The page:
Featured Teacher: Nadiya Nottingham


October 2018

Nadiya Nottingham

Interview by Sara McElwain

nadiya-bench-2018_webNadiya Nottingham, RYT, has been a teacher at IYI for more than 20 years. She is an advanced Hatha Yogini, a certified Qigong teacher, and a Celtic priestess of Bridget, Ireland’s triple goddess. Her meditation practice began 45 years ago in her native Ireland, where the sea and the land were her first teachers. Nadiya, a trained shamanic practitioner and medical Qigong healer, is in private practice in New York City and Dutchess County. She teaches in the United States and internationally. www.nadiyanottingham.net

What is your definition of Yoga?
My personal understanding of Yoga is that it gives me the freedom to allow my personal practice to evolve with my human body and my universal spirit. In other words, my practice is dictated not by some rules carved in stone but by the natural evolution of my life. I was born by the ocean, and Nature is my first teacher. In this way, Yoga spoke to me as an extension of Nature’s teachings for the human body; the value of this cannot be overstated.

What do you love about Yoga?
No matter how out of sorts my body and mind are on any given day, my practice brings me back into my personal source of light. On a practical level Yoga simply helps me move well and stand tall! I began to practice Yoga after becoming very ill in my 30s. I was a smoker and was burning the candle at both ends in the wild days of the 1980s in New York City. My left lung collapsed, and I was hospitalized for five days with tubes attached my body. This crash landing was an incredible life lesson for me. In the ward opposite mine, a friend was dying of AIDS. It was moment of searing pain and a realization of how precious life is. As I said good-bye to my friend I made a quiet promise to turn my life around. That opportunity came when I started practicing Yoga with the encouragement of my sister, Sheila. Integral Yoga was the beginning of a new life, breathing with Mother Earth and taking care of the gift of my human body with new eyes, a new heart-sense, and clean lungs. And there was something else by which I was amazed: chanting. The sound of OM filled me with such a sense of aliveness. Chanting is being at one with the uni-verse: the one song of all life.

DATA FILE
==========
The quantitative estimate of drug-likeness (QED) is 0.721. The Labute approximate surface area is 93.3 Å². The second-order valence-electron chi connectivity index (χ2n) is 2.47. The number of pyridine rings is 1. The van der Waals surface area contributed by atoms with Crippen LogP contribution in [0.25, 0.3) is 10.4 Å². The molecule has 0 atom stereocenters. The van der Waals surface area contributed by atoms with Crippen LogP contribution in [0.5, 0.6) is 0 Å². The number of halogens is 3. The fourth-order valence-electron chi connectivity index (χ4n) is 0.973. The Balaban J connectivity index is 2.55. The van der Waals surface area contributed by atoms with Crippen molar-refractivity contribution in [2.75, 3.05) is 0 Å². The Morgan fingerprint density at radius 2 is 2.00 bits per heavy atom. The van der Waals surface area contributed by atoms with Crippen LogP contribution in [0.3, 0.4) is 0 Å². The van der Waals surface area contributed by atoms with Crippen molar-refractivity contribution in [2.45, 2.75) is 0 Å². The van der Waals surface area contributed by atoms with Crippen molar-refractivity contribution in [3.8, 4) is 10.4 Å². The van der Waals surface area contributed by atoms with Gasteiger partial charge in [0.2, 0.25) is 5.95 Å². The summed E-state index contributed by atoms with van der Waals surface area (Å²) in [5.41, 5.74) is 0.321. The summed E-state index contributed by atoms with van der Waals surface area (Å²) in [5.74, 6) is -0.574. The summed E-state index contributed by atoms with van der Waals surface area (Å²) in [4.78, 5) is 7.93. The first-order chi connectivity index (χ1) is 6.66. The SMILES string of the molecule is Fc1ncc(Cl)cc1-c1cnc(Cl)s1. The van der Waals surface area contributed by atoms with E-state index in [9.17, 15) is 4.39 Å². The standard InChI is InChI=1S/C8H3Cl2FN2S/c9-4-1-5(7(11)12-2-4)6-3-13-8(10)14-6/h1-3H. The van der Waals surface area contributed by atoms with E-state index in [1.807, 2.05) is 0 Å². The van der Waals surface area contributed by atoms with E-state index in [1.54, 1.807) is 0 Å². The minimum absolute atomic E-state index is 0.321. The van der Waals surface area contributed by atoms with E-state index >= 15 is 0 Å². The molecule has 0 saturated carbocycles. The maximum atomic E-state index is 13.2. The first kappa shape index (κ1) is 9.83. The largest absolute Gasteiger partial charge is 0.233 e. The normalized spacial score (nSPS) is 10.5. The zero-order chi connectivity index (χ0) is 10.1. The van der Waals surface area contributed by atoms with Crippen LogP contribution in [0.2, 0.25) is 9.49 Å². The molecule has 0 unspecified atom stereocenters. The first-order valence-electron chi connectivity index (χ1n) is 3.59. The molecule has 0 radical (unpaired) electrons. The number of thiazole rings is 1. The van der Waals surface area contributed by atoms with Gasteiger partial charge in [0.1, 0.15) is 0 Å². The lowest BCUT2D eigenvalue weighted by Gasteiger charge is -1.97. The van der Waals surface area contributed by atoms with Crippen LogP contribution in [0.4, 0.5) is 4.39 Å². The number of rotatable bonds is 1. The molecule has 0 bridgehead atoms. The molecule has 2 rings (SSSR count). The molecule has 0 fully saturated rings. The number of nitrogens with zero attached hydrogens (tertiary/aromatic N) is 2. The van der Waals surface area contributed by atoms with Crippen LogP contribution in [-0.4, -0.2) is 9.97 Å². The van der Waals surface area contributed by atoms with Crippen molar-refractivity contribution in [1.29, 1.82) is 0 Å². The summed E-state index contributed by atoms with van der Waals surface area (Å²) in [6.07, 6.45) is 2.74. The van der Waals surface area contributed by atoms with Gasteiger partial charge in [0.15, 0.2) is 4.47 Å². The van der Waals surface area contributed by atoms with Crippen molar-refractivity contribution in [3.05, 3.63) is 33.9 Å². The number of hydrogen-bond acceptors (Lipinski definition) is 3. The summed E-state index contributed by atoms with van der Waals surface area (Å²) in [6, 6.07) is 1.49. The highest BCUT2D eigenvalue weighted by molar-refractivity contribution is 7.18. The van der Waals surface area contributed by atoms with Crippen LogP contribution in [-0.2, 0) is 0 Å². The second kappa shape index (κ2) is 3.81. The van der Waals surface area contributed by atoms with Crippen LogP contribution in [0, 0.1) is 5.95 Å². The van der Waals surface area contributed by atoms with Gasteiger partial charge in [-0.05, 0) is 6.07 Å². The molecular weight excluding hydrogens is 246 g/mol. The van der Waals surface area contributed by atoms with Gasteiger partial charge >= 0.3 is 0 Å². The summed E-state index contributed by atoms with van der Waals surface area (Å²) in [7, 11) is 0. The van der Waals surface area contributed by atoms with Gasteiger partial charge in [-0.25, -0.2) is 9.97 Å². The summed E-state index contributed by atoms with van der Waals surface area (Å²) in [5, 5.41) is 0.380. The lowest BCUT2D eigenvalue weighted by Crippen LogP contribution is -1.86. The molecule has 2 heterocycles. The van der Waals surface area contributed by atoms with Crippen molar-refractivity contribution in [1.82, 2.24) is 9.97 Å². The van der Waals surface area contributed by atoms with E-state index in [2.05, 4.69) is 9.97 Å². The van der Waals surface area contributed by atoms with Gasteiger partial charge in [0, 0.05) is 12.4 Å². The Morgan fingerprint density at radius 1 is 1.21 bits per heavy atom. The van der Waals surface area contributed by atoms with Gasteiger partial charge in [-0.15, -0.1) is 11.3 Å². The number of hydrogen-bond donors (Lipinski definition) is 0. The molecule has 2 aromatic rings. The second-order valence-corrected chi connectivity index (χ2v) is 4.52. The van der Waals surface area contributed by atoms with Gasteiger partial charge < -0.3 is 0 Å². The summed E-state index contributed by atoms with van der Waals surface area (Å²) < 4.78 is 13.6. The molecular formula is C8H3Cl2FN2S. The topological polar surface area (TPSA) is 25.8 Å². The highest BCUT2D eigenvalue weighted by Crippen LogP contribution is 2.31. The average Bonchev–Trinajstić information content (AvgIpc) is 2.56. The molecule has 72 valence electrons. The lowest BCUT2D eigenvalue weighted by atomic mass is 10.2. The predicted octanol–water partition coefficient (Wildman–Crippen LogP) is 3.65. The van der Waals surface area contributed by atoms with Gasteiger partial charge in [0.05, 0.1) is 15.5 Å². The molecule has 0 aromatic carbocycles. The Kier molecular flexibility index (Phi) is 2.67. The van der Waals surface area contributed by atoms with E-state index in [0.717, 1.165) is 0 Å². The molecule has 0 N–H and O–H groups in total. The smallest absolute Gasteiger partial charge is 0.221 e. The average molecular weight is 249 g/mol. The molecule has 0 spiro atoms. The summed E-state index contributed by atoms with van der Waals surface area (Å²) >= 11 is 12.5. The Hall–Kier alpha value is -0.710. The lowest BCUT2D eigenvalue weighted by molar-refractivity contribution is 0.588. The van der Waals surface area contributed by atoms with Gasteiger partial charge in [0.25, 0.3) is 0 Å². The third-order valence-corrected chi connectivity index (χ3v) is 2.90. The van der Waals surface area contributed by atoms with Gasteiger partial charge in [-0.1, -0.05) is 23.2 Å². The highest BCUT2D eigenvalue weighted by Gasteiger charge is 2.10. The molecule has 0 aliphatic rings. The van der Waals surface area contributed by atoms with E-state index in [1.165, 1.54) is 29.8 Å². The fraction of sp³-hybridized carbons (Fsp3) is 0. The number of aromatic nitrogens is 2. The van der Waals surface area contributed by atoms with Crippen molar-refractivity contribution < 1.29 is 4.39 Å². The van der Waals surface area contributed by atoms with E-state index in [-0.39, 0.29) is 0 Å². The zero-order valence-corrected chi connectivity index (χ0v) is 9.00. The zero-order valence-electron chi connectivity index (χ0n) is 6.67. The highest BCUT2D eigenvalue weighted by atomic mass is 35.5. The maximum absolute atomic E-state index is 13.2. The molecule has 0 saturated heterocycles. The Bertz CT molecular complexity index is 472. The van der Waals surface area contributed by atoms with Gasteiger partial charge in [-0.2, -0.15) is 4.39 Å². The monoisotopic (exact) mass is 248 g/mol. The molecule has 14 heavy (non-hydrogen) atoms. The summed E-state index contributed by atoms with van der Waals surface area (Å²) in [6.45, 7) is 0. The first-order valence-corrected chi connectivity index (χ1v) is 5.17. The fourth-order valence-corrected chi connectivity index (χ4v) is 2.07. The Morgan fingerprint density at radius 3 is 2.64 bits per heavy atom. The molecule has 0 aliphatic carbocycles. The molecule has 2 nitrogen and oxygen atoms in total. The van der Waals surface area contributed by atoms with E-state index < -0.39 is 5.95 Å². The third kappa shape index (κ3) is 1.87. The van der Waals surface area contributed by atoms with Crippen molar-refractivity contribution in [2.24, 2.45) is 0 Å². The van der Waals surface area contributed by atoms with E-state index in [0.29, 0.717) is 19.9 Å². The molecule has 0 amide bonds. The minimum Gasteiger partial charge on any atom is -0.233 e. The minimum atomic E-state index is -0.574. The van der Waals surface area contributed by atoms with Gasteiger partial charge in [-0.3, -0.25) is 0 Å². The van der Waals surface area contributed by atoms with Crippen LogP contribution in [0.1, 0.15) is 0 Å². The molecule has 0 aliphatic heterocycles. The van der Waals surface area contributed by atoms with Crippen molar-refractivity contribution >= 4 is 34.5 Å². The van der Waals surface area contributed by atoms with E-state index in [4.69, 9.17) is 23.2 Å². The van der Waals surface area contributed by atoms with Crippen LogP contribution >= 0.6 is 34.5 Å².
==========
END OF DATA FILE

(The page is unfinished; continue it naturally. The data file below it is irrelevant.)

Why do you teach Yoga?
There was no other choice for me. Were it not for Yoga, I would have to go live in the forest. Yoga gives me the tools for living in this world and understanding that everything is temporary except the spirit. Sharing the gift of transformation, which I receive with my students, is an outstanding privilege.

What are the particular areas of Yoga you are teaching in now or in which you have created your own, special offerings? What attracted you to those areas?
Thirty years ago Yoga Nidra was the reason I fell in love with Yoga. I was swept into a new dimension through my first teacher, Vishnu Jason, at the IYI on 72nd Street. Today meditation is that other dimension for me; meditating with mudras is pure bliss for me. The Buddha said the hands are the human antennae, and that is true for me. I have strengthened my prana to such a degree by working with mudras that it blows my mind when I am practicing, but it is also deeply humbling to have been given the opportunity to study this work. This love of mudras brought me to the study of Qigong about 14 years ago. I began to study with Master Liu Dong and his sister Liu He. They are the grandchildren of a great Qigong master who was physician to the last emperor of China. I also study with Robert Peng and am certified by Master Peng and Master Liu to teach Qigong and to practice hands-on and Chinese energy medicine, also known as medical Qigong.